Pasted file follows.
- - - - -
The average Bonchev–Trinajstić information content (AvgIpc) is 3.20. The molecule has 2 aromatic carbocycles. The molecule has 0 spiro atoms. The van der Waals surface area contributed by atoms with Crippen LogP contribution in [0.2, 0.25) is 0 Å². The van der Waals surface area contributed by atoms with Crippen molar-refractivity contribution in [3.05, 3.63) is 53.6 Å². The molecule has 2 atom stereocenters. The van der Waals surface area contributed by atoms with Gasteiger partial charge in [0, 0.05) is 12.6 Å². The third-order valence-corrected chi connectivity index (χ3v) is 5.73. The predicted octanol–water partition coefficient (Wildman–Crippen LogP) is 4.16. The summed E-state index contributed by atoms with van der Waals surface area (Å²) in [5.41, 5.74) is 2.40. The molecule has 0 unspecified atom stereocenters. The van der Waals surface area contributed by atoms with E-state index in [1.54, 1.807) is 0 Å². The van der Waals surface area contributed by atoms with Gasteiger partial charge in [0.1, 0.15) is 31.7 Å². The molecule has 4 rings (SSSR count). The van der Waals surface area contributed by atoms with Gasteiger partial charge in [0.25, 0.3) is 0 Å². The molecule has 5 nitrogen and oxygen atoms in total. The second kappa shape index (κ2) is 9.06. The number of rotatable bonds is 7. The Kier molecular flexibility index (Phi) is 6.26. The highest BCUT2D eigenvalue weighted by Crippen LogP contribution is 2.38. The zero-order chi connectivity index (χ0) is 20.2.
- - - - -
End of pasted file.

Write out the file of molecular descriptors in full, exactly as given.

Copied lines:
The average Bonchev–Trinajstić information content (AvgIpc) is 3.20. The molecule has 2 aromatic carbocycles. The molecule has 0 spiro atoms. The van der Waals surface area contributed by atoms with Crippen LogP contribution in [0.2, 0.25) is 0 Å². The van der Waals surface area contributed by atoms with Crippen molar-refractivity contribution in [3.05, 3.63) is 53.6 Å². The molecule has 2 atom stereocenters. The van der Waals surface area contributed by atoms with Gasteiger partial charge in [0, 0.05) is 12.6 Å². The third-order valence-corrected chi connectivity index (χ3v) is 5.73. The predicted octanol–water partition coefficient (Wildman–Crippen LogP) is 4.16. The summed E-state index contributed by atoms with van der Waals surface area (Å²) in [5.41, 5.74) is 2.40. The molecule has 0 unspecified atom stereocenters. The van der Waals surface area contributed by atoms with E-state index in [1.54, 1.807) is 0 Å². The van der Waals surface area contributed by atoms with Gasteiger partial charge in [0.1, 0.15) is 31.7 Å². The molecule has 4 rings (SSSR count). The van der Waals surface area contributed by atoms with Gasteiger partial charge in [0.25, 0.3) is 0 Å². The molecule has 5 nitrogen and oxygen atoms in total. The second kappa shape index (κ2) is 9.06. The number of rotatable bonds is 7. The Kier molecular flexibility index (Phi) is 6.26. The highest BCUT2D eigenvalue weighted by Crippen LogP contribution is 2.38. The zero-order chi connectivity index (χ0) is 20.2.